- Is anyone in your family or your partner’s family mentally retarded?
- Have you had two or more miscarriages?
- Have you been diagnosed with diabetes or with seizures (epilepsy)?
- Are you related to your partner (for example, cousins)?
As I show in The Science of Human Perfection, these same questions were being asked a century ago by people we now brand as “eugenicists.” And they were eugenicists. They explicitly advocated the improvement of the race by genetic means, and happily referred to that practice as eugenics—while also being interested in relieving human suffering right there, right then, in their patients.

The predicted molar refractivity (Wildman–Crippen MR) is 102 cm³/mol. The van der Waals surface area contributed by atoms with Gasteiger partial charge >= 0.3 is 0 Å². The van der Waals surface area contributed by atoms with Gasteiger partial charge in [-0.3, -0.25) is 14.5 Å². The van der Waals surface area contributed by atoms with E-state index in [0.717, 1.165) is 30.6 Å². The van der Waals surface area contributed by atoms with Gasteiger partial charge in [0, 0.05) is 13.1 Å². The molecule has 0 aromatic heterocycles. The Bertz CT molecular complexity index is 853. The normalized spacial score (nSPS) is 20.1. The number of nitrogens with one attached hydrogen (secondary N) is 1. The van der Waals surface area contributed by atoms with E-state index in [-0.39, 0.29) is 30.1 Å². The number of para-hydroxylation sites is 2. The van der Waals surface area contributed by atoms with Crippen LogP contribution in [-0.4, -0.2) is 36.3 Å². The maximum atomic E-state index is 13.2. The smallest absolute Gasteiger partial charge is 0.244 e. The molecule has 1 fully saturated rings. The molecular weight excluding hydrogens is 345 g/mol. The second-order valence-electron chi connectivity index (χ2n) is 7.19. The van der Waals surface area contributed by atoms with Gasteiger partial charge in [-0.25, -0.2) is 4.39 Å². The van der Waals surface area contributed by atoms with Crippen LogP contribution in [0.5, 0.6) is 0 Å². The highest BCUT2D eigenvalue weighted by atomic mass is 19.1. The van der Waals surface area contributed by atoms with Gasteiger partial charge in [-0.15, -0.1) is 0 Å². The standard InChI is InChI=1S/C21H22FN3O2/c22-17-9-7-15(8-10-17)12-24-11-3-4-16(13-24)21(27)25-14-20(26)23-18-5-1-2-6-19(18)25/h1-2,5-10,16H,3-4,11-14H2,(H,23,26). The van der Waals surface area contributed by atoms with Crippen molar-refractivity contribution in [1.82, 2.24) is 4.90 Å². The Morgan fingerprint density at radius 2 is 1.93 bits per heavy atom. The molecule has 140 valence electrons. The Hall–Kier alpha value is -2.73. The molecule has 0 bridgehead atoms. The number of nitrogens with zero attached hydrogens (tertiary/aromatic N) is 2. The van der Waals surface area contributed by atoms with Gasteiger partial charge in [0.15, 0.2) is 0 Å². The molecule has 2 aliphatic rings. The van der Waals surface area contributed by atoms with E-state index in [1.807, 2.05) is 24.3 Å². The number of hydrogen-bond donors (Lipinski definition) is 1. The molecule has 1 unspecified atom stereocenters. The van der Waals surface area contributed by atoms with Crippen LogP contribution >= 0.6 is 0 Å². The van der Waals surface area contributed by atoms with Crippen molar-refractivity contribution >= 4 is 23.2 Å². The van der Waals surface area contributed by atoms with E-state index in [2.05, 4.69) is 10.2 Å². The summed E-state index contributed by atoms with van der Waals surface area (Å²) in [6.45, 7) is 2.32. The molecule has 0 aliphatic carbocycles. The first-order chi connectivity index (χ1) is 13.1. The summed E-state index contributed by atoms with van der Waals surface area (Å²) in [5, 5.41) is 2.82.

A Progressive-era eugenicist such as Charles Davenport, frozen and revivified, say, by the California-based American Cryonics Society, would find nothing to disagree with in “Your Future Together.” The understanding of the gene, the emphasis on intelligence and inherited diseases, the importance of avoiding inbreeding are all points that have been emphasized throughout the history of medical genetics, during the entire 20th century and now into the 21st. Davenport would have been pleased to find that so many diseases had been identified and tested for, and delighted that the state mandates screening for them. He would of course hope that individuals, properly educated by brochures such as this, would make the “right choices”—namely having many children if the tests come back negative, and abstaining from reproduction if they have bad genes.